‘Trusting in God; Growing in Wisdom’

Becoming Digital Citizens



The one who gets wisdom loves life;
 the one who cherishes understanding will soon prosper.
Proverbs 19:8 

For we are God's workmanship, created in Jesus for good works...

Ephesians 2:10

Computing at Whitegate CE Primary School




At Whitegate CE Primary School, we aim to provide our pupils with a high-quality computing education - one which equips them to use computational thinking, problem solving and creativity to understand and change the world as active and shining participants in the growing digital realm. Our Computing curriculum aims to ensure that pupils become digitally literate – able to responsibly and confidently express themselves and develop their ideas through their use of information and communication technology – at a level suitable for the world of both today and tomorrow.


At Whitegate we split The Primary National Curriculum for Computing into 3 main content areas or ‘pillars’ of progression: 

  • Digital Literacy encompasses the skills and knowledge required to be an effective, safe and discerning user of a range of computer systems. It covers a range of knowledge and skills, such as using physical devices, knowledge of the features that are likely to mean digital content is reliable and how to stay safe online.   
  • Information Technology provides a context for the use of computers in society. It focuses on how computers are used in different sectors and describes the methods used to create digital artefacts such as presentations, spreadsheets, word documents and videos.
  • Computer Science covers knowledge of computers and computation, how digital systems work and how to put this knowledge to use through the use of programming and algorithms. Computer Science is seen as the core of computing and underpins the whole of the subject. It provides the foundational knowledge required to understand and interpret the other areas of the computing curriculum.  For this reason, we ensure that our computing curriculum is rich in computer science knowledge.



We recognise that pupils make progress in computing by knowing and remembering more about and, importantly, across each of these categories and being able to apply this knowledge.  We have designed our curriculum to reflect the understanding that knowledge from each of these pillars complements the others. 

There are two types of knowledge that we identify, sequence and connect across our Computing curriculum:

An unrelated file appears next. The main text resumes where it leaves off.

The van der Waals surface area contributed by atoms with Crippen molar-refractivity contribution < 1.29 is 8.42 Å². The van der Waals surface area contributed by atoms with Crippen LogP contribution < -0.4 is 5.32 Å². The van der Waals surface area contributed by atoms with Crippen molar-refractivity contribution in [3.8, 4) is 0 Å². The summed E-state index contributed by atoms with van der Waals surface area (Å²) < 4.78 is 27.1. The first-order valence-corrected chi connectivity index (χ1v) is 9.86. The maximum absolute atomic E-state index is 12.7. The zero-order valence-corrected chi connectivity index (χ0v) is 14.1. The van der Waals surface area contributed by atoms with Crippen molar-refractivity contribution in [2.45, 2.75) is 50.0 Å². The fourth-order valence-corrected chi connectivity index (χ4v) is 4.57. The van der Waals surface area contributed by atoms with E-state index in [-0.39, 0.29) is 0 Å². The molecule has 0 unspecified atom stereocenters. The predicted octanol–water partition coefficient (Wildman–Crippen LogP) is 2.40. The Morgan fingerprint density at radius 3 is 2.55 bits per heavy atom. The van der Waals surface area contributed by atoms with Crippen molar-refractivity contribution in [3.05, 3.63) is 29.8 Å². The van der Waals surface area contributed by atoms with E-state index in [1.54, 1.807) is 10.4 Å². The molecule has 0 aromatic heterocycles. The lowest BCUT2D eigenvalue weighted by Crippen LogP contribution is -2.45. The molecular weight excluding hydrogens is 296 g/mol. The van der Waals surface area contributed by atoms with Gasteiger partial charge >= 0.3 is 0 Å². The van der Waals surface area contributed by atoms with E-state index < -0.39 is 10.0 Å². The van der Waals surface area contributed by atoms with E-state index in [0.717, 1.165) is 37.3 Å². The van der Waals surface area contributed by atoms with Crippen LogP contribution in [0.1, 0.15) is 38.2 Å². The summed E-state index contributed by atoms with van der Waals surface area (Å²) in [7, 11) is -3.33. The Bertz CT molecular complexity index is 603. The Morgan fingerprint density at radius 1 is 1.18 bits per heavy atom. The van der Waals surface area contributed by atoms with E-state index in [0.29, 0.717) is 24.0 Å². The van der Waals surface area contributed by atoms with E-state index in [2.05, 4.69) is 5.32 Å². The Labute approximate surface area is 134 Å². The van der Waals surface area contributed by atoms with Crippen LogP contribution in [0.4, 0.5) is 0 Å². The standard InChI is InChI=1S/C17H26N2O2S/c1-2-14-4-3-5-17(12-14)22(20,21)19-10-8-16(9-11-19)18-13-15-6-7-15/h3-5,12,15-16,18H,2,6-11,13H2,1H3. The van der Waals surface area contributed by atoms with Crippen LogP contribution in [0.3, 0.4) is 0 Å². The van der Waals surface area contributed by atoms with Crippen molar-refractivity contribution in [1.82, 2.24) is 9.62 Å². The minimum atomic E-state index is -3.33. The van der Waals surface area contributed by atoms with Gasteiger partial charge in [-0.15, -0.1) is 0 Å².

• Declarative knowledge: also known as conceptual knowledge; consists of facts, rules and principles and relationships between them. It can be described as ‘knowing that’. 
  • Procedural knowledge: knowledge of methods or processes that can be performed. It can be described as ‘knowing how’. 

In recognition of the key role that language plays in effective and long-lasting learning, we have identified the key vocabulary which supports the knowledge we want our children to master at each step.




Computing has deep links with mathematics, science, and design and technology.  In addition, it can act as a lens through which learning in other subjects can be focused or a screen through which it can be celebrated. Therefore, at Whitegate, we link our Computing lessons to our wider school curriculum wherever possible.

Helping our children to be safe and responsible online citizens is central to our curriculum, with each class delivering regular E-Safety lessons using the My Online Life scheme of work.  These lessons are supplemented by assemblies delivered by the Computing Lead and the E-Safety Officers, as well as by discussions in class related to Picture News class assemblies. Additionally, our annual whole-school focus on Anti-Bullying Week offers the opportunity to learn about the dangers of cyber-bullying. The Computing Lead sends regular updates to parents on a wide range of online safety topics such as PEGI ratings, information on new social media apps and advice for implementing parental controls across a range of devices. As part of their online research across the wider school curriculum, children are taught how to evaluate sources of information and effectively use search engines, as well as what to do if they come across anything that makes them feel uncomfortable.